u/[deleted] · 1 pointr/college

For my class I have to buy a specific piano book, but yes, I agree on a separate binder for music. I’m going to get this for my other classes (music fundamentals, rock styles, English & math. I’ll also keep the syllabi in here as well and extra stuff I may need). I actually play three instruments, piano, guitar, and bass clarinet. However, I only need to focus on piano now, since I’m taking that class this semester. Next semester I’m taking guitar (I’d rather get real teacher instruction instead of teaching myself at this point), and outside of school, I’m getting clarinet lessons. My ex boyfriend was helping me learn the clarinet but things are kinda weird with us now, and I don’t know where to go from here. There’s things he couldn’t help with since he played the bassoon but he has clarinet experience. Im required to join concert band next year. I would’ve this year but I stopped playing band in high school, and the instructor advised me to take at least a year of lessons before joining the band, which I’m fine with. Thank you for the suggestions though. I’m also going to buy some staff paper, just in case.

u/tastingcopperx · 3 pointsr/college

There is no magic bullet here, I'm afraid, and the sooner you realize this for yourself, the easier it will be.
What you're experiencing is a very common problem and you're not the only one struggling with it. What you should focus on is learning /how/ to learn. This will require trial and error and it will take some time.

I want to point you to some resources which have helped me to start overcoming this mindset.

(Unfortunately because I'm on mobile the links won't look very nice but I'll try to clean them up later if I have time)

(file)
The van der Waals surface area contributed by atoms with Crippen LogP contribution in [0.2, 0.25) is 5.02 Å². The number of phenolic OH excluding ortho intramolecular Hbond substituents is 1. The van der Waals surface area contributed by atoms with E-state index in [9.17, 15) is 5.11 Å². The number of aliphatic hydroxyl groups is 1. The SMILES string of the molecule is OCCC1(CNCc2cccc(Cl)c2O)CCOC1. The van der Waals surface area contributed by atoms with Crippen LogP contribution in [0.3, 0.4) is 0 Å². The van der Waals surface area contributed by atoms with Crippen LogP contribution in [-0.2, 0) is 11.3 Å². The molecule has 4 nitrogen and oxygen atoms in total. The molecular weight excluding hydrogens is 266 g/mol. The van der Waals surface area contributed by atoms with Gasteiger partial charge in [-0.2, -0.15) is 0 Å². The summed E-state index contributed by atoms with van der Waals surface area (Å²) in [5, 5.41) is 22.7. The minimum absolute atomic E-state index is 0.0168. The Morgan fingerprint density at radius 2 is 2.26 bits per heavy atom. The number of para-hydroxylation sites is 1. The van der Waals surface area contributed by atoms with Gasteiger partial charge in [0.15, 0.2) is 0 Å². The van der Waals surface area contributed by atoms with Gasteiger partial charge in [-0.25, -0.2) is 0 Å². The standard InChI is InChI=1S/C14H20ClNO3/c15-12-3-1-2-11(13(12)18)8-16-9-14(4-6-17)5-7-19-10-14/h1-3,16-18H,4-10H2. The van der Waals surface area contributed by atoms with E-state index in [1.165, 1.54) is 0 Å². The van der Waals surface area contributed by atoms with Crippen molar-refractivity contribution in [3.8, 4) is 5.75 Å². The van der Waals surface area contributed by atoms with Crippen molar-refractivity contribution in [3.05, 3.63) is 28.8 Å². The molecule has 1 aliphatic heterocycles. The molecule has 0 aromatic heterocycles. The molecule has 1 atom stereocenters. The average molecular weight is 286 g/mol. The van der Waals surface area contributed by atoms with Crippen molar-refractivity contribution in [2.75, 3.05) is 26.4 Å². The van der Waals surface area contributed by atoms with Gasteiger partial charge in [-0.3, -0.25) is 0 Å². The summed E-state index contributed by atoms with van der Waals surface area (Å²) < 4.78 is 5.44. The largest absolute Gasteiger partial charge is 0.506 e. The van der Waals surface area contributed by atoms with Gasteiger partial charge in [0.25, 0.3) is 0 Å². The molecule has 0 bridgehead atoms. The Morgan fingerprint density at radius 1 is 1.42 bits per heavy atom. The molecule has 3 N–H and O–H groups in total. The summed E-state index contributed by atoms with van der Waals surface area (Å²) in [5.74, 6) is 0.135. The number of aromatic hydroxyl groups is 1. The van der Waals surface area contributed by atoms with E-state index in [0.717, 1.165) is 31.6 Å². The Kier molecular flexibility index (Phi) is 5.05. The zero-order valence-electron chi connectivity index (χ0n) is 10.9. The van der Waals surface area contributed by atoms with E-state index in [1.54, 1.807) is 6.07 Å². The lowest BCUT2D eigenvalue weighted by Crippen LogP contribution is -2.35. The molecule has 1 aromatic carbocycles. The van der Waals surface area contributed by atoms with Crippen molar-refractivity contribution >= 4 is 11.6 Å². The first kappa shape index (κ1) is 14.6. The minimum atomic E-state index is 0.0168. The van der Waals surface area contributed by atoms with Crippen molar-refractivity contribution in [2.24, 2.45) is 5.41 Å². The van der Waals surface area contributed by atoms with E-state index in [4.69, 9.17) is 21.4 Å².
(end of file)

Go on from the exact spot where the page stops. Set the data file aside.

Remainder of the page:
A Reddit comment -

A blog all about effective study habits and developing them -

A book which talks about the mindset we're in and how we can change it -

I wish I were more eloquent and could write wonderful, inspiring comment myself. Just know that you're not alone and that this is not a dead end road. You can definitely push yourself and you'll end up with that high GPA again.

u/ProbeIke · 2 pointsr/college

Er, there are computers that fit that category as windows, and I was assuming you were already a Mac user. For college I'd always recommend Windows just because most applications you might have to run will often be Windows-only. My sister got a Macbook through her school, and they actually made them to dual-boot Windows since many professors required the use of applications that weren't available on Mac.

I'd personally recommend a Dell XPS 15, it's basically the Windows analogue to the Macbook when it comes to form factor, power, and and battery life, but go to /r/suggestalaptop if you need help deciding which one.

You can always get a small 13" Windows machine and subsequent desktop as well, such as this one. As a bonus you get a touchscreen, which I've come to love on laptops.

u/theecakee · 3 pointsr/college

How good are your study skills?

Doing things like...

  • Planning your time effectively
  • Taking good notes on lectures and readings
  • Not procrastinating
  • Practicing problems for more technical courses "math, chemistry, physics, technology"
  • Using memory and recall/retrieval for more liberal arts courses "social studies, english, biology"

    etc etc.

    I think this book really helps to learn better studying skills, where I learned most of what I know.

    For actually getting help, check your schools library (if they have one at CC) or just use the internet. Especially with programming classes, there are many tutorials on Youtube and subreddits like /r/learnprogramming